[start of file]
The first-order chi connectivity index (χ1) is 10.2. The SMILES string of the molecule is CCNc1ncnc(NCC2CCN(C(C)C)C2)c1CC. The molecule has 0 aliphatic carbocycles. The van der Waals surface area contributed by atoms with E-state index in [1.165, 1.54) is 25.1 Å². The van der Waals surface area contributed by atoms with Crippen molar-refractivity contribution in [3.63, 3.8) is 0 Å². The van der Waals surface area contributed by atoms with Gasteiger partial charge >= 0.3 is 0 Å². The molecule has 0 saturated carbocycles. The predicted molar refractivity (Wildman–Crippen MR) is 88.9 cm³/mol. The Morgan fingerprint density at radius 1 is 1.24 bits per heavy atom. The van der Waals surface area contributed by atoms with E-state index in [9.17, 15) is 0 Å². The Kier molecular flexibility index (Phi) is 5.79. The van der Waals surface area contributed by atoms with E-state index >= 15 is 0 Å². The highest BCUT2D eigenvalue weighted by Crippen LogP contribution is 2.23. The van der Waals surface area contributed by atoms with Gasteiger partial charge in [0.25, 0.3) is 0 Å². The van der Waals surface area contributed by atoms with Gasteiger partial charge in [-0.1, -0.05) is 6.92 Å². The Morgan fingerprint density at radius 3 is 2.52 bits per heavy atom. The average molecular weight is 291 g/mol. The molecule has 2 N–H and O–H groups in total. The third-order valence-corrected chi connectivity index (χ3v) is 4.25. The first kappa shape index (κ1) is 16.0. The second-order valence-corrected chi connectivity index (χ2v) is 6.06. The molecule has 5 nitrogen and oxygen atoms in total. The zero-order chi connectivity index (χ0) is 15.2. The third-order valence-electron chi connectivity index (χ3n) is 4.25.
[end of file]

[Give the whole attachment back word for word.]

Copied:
The first-order chi connectivity index (χ1) is 10.2. The SMILES string of the molecule is CCNc1ncnc(NCC2CCN(C(C)C)C2)c1CC. The molecule has 0 aliphatic carbocycles. The van der Waals surface area contributed by atoms with E-state index in [1.165, 1.54) is 25.1 Å². The van der Waals surface area contributed by atoms with Crippen molar-refractivity contribution in [3.63, 3.8) is 0 Å². The van der Waals surface area contributed by atoms with Gasteiger partial charge >= 0.3 is 0 Å². The molecule has 0 saturated carbocycles. The predicted molar refractivity (Wildman–Crippen MR) is 88.9 cm³/mol. The Morgan fingerprint density at radius 1 is 1.24 bits per heavy atom. The van der Waals surface area contributed by atoms with E-state index in [9.17, 15) is 0 Å². The Kier molecular flexibility index (Phi) is 5.79. The van der Waals surface area contributed by atoms with E-state index >= 15 is 0 Å². The highest BCUT2D eigenvalue weighted by Crippen LogP contribution is 2.23. The van der Waals surface area contributed by atoms with Gasteiger partial charge in [0.25, 0.3) is 0 Å². The van der Waals surface area contributed by atoms with Gasteiger partial charge in [-0.1, -0.05) is 6.92 Å². The Morgan fingerprint density at radius 3 is 2.52 bits per heavy atom. The average molecular weight is 291 g/mol. The molecule has 2 N–H and O–H groups in total. The third-order valence-corrected chi connectivity index (χ3v) is 4.25. The first kappa shape index (κ1) is 16.0. The second-order valence-corrected chi connectivity index (χ2v) is 6.06. The molecule has 5 nitrogen and oxygen atoms in total. The zero-order chi connectivity index (χ0) is 15.2. The third-order valence-electron chi connectivity index (χ3n) is 4.25.